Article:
Lin Yan uses different moulds for her work. One that she took from an old brick wall in Beijing is fiberglass. She also uses a plaster or rubber mould taken from the metal floor of her former studio in New York. She has recently started to use one made from tree bark. Beijing and New York are revealed in a new interpretation that we can find in the sculptural effect that she gives to the paper. She paints her paper in different shades of black with ink and water.

Detail of a mould


She carefully arranges and mounts layer after layer of xuan paper into her moulds. The layers are encrusted into the mould with the help of a traditional brush made from the fibers of a palm tree (zongshu.) The accumulation of sheets forms a flexible cast that she will shape in different arrangements. Her paper then takes a new strength, an abstract transmutation. The whole process creates an imaginary sculpture that dialogues with something that is very flat to start with: the process of a painting. Lin Yan pushes the envelope to find a kind of order within the complexity and duality of genres (painting/sculpture; abstract/non-abstract) and of visions (Yin/Yang; East/West; feminity/masculinity.) The duality does not involve rivalry, opposition or intransigence. It is an inward notion that opens a path for us.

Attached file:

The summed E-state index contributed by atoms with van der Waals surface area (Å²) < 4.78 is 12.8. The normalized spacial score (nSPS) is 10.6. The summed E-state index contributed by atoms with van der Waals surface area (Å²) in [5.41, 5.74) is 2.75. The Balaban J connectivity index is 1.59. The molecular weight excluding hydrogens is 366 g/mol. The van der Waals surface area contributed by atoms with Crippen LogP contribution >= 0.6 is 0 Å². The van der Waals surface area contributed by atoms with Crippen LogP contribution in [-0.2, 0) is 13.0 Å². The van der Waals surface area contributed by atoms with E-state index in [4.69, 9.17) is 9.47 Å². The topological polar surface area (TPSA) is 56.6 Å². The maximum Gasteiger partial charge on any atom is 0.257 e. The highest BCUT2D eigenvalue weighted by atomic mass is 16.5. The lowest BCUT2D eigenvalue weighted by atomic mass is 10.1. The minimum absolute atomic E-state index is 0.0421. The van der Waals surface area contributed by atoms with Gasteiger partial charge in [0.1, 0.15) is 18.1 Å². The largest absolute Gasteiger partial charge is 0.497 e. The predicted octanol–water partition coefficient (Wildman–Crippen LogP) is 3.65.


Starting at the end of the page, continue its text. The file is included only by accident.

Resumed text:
Lin Yan, "Path", Ink on Xuan paper mounted on the wall, 96" x 80", 2002, © Lin Yan
Path (2002) lets us walk along an imaginary “Fil d’Ariane” (Ariadne’s Thread), a path blazed in the silence of our individual existence stripped bare. The gallery’s brick wall is covered with many brick-sized inked papers imbedded in the artist’s visual memory. Their echo is personal. The white patches, acting as stepping-stones, lead us to the fluidity of our silent voice, the voice that questions our cultural memory. They are like sediment that delicately accumulates at the bottom of an ocean, and whose mystery lightly touches us. It is the fusion of the whole, the integration that opens the path to the deepest questions about our past, our present and our future. But do not these three dimensions in time form one?


Lin Yan, "Untitled", Ink, Xuan paper collage on wood with steel, 68" x 13" x 16", 2003, © Lin Yan

For more information about Lin Yan and to see more of her work, visit her website

All material copyright 2010 by 3DotsWater